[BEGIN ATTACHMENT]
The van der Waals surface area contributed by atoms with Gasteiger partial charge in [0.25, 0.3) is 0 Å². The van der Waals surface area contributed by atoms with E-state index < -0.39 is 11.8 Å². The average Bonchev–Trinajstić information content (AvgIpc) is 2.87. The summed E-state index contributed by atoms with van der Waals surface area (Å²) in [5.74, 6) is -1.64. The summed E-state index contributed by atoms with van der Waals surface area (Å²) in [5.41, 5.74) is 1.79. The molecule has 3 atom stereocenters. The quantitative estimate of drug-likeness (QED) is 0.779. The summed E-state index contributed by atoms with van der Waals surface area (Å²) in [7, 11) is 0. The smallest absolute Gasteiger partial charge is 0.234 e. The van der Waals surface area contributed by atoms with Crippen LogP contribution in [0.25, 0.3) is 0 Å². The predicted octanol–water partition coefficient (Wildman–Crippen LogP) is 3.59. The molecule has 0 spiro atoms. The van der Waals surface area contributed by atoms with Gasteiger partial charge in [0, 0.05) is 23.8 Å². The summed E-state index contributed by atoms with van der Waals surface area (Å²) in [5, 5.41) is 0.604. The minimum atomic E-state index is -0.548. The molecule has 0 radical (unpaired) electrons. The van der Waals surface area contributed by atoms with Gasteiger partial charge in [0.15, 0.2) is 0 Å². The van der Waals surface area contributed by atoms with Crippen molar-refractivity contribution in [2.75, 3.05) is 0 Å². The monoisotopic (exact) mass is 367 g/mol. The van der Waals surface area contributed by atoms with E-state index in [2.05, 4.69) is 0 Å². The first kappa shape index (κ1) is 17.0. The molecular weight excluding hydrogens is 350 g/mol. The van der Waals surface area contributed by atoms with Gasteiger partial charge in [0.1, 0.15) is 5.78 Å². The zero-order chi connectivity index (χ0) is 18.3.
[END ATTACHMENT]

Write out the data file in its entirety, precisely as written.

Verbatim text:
The van der Waals surface area contributed by atoms with Gasteiger partial charge in [0.25, 0.3) is 0 Å². The van der Waals surface area contributed by atoms with E-state index < -0.39 is 11.8 Å². The average Bonchev–Trinajstić information content (AvgIpc) is 2.87. The summed E-state index contributed by atoms with van der Waals surface area (Å²) in [5.74, 6) is -1.64. The summed E-state index contributed by atoms with van der Waals surface area (Å²) in [5.41, 5.74) is 1.79. The molecule has 3 atom stereocenters. The quantitative estimate of drug-likeness (QED) is 0.779. The summed E-state index contributed by atoms with van der Waals surface area (Å²) in [7, 11) is 0. The smallest absolute Gasteiger partial charge is 0.234 e. The van der Waals surface area contributed by atoms with Crippen LogP contribution in [0.25, 0.3) is 0 Å². The predicted octanol–water partition coefficient (Wildman–Crippen LogP) is 3.59. The molecule has 0 spiro atoms. The van der Waals surface area contributed by atoms with Gasteiger partial charge in [0, 0.05) is 23.8 Å². The summed E-state index contributed by atoms with van der Waals surface area (Å²) in [5, 5.41) is 0.604. The minimum atomic E-state index is -0.548. The molecule has 0 radical (unpaired) electrons. The van der Waals surface area contributed by atoms with Gasteiger partial charge in [0.15, 0.2) is 0 Å². The van der Waals surface area contributed by atoms with Crippen molar-refractivity contribution in [2.75, 3.05) is 0 Å². The monoisotopic (exact) mass is 367 g/mol. The van der Waals surface area contributed by atoms with E-state index in [2.05, 4.69) is 0 Å². The first kappa shape index (κ1) is 17.0. The molecular weight excluding hydrogens is 350 g/mol. The van der Waals surface area contributed by atoms with Gasteiger partial charge in [0.1, 0.15) is 5.78 Å². The zero-order chi connectivity index (χ0) is 18.3.